India’s evolving AI ecosystem

After the proverbial digital tech stack, artificial intelligence is hailed as the next big thing for India in the global tech arena. Sometime ago, Niti Aayog had estimated that AI would lead to a 15% boost in gross value added to the Indian economy by 2035. More recently, tech forecasters have predicted that AI would add USD1,000 billion to India’s GDP by 2035. India’s AI growth story has been fuelled by well-targeted investments by national and global players. Wipro, Infosys, HCL Tech, TCS, Tech Mahindra, and LTI Mindtree have been exploring generative-AI models customised for enterprise-based solutions. IIT Delhi, NIT Trichy, and IIT Roorkee have centres of excellence working on AI-related R&D projects that focus on health, finance, business, transportation, and societal crisis management, among others.

R&D projects

What makes India’s AI scenario noteworthy is the euphoric response of global tech majors to the country’s evolving AI ecosystem. India is home to significant R&D investments in AI. The Nvidia-CSIR Centre of Excellence initiative, which goes back to 2018, seeks to develop AI-based applications on the foundation of industry-class supercomputing. Microsoft Azure’s OpenAI is the catalyst for AI4Bharat, a government-backed initiative piloted by IIT Madras that focuses on natural language processing (NLP) models (more on this later). Another collaborative venture is Vaani, an AI-enabled multilingual project that Google has initiated in partnership with Indian Institute of Science and Artpark. This project seeks to generate a large language model (LLM) model for Indian languages based on Google’s Bidirectional Encoder Representations from Transformers.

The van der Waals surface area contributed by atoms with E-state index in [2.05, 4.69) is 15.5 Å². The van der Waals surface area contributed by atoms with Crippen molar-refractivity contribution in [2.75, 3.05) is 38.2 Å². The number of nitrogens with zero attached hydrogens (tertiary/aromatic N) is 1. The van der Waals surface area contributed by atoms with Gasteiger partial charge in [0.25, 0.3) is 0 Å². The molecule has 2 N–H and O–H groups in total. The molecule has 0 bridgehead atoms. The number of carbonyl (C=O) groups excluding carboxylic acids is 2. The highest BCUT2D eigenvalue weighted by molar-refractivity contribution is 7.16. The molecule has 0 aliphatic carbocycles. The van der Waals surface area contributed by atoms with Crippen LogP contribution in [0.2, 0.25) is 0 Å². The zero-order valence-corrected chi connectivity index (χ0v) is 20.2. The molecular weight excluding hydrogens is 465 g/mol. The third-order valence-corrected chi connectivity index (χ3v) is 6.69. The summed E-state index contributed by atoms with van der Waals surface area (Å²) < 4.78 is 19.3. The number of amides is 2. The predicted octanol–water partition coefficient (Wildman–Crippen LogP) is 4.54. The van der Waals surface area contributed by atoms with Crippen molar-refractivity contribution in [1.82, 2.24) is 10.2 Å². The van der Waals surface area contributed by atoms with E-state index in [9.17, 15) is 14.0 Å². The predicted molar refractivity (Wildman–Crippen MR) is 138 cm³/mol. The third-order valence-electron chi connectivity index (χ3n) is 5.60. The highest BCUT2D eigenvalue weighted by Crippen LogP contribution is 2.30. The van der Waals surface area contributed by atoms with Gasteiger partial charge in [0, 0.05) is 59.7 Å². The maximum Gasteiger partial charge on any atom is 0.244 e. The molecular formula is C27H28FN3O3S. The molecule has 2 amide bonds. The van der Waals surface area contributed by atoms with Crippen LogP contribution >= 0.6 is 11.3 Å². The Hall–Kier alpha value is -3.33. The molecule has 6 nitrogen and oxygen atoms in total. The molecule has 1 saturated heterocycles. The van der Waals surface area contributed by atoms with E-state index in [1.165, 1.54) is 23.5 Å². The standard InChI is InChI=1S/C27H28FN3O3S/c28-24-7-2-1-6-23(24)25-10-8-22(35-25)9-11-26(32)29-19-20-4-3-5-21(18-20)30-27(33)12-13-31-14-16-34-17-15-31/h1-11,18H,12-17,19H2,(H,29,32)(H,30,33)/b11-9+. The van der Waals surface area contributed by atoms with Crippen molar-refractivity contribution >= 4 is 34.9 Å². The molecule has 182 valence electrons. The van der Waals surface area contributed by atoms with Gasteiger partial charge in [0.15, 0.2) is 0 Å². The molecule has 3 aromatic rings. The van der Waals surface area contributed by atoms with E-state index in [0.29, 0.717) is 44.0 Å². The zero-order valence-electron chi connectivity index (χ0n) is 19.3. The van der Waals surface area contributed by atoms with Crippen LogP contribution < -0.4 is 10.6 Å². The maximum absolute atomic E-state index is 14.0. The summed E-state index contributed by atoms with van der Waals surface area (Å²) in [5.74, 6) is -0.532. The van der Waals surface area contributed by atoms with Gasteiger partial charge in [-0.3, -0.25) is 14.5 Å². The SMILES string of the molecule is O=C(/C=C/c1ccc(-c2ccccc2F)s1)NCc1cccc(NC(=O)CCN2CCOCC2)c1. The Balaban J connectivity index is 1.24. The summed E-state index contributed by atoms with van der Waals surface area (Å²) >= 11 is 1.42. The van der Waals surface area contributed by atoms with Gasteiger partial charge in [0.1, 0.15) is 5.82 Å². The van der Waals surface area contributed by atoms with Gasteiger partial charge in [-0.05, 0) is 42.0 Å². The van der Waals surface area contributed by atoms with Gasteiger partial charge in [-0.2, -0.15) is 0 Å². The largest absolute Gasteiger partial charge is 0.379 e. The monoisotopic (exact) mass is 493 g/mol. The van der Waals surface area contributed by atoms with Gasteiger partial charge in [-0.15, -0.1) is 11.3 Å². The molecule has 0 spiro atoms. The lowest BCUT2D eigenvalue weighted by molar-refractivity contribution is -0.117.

The startup scene

India’s AI startups have largely focused on scalable solutions involving machine learning, computer vision, and edge computing. The targeted sectors include finance, actuarial and banking, e-commerce, high-tech farming systems (which make use of satellite and geospatial data to guide crop husbandry practices) and health-sector ventures that utilise AI for rapid screening of diseases. AI-powered language-translation platforms add to the repertoire. Transliteration and translation services make extensive use of deeplearning tools and NLPs. The Centre for Visual Information Technology of IIIT Hyderabad has developed tools to map Indian languages based on audio samples, using deep learning techniques. The AI4Bharat programme has spawned opensource projects focused on Indian languages. Being open source, these projects have attracted inputs from talented developers in GitHub. With generative AI increasingly finding applications in process automation, a few startups have taken up generative-AI projects in manufacturing. In the meantime, the advent of AI chatbots in educational institutions has led to new ventures that focus on tools that detect AI-generated content in test papers and assignments. [Read more…]

Please provide your contact details to hear from us on IPCIDE's research.